Photo: donkey and carrot

Kolowich, S. (2010) Spare the rod, pay the prof Inside Higher Education, December 21

An article about the University of Kentucky that allows most of tuition revenues from online courses to flow directly back to the academic department that develops and offers the courses (which I think is in general a good practice). This is a step towards activity-based accounting, but why limit it to online courses? Why not apply the same principle to their classroom based courses? Or will departments only develop online courses so long as they make them money but will continue to expect to be subsidized for classroom courses?

The other interesting point is that faculty get paid a ‘bonus’ of $5,000 for developing an online course. I have to ask why. Surely the decision to go online should be seen as just another way to deliver a course and so developing an online course should be part of regular academic teaching load. Now if the money was used to pay for an adjunct to replace the faculty member so that he/she has time to do the development, that is different, but I have a problem with the principle of paying instructors more for online teaching (or less).

My point here is that institutions are still treating online learning as outside the framework of the regular academy. If something is good for online learning, in most cases it’s going to be good for other forms of teaching as well – and vice versa. Bribing faculty may work in the short term but it sets principles that are indefensible in the long run.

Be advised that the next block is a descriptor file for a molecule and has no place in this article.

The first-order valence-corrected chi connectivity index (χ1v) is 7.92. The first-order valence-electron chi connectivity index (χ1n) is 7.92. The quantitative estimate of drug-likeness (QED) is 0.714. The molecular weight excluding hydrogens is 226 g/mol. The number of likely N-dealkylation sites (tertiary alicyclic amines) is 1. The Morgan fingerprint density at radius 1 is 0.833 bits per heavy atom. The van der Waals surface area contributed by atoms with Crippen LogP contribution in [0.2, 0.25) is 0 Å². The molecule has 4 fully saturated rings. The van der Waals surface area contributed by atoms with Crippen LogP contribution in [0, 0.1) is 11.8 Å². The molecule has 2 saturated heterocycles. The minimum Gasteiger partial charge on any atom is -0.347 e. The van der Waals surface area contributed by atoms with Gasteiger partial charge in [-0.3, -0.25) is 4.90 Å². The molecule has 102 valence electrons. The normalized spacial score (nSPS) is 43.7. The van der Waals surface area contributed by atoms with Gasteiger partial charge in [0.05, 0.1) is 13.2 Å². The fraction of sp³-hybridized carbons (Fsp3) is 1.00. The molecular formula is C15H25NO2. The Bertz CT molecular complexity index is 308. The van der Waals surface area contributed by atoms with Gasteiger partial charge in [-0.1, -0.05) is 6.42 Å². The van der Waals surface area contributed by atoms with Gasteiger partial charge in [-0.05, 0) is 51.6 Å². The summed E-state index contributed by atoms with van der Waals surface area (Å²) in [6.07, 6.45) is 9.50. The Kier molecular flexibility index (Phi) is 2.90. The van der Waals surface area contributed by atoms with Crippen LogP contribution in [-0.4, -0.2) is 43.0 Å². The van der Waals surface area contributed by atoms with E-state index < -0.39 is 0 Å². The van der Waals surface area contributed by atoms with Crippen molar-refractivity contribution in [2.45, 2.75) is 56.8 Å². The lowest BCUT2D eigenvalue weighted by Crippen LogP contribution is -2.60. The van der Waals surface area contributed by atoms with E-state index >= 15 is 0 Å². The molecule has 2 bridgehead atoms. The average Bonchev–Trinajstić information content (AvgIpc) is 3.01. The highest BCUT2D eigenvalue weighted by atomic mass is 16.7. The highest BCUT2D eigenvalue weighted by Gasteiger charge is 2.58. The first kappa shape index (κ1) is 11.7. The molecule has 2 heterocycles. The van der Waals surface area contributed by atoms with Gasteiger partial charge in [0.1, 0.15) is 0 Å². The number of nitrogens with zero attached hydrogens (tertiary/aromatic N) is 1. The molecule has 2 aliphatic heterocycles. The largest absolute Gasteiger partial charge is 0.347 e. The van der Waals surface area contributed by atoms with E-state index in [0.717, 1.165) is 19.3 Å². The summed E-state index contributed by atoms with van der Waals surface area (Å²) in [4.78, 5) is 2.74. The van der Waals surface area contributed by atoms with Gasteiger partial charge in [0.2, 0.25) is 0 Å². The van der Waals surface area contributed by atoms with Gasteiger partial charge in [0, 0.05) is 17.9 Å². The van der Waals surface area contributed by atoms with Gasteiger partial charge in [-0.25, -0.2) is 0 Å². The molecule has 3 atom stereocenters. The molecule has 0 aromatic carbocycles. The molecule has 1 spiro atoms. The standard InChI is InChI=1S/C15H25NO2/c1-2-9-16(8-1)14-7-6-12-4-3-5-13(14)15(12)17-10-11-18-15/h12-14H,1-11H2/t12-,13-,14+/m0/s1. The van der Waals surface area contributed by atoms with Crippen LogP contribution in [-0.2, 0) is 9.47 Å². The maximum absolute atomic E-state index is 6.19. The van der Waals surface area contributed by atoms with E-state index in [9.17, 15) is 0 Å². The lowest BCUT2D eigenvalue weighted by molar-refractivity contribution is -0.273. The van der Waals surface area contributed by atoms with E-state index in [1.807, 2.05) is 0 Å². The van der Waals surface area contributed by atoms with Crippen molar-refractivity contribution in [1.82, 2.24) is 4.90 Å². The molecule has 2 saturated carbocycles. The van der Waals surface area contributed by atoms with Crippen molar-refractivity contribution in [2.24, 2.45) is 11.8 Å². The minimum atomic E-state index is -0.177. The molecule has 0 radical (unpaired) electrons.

1. Tony:

    I agree that institutions shouldn’t be treating online delivery as something special that gets funded and supported differently but I think that implementing a financial model that sees tuition revenues flowing back to academic departments is a recipe for disaster. This will only strengthen the parochial, siloed view that dominates most post secondary institutions by weakening the the ability of the institutions to allocate funds strategically.



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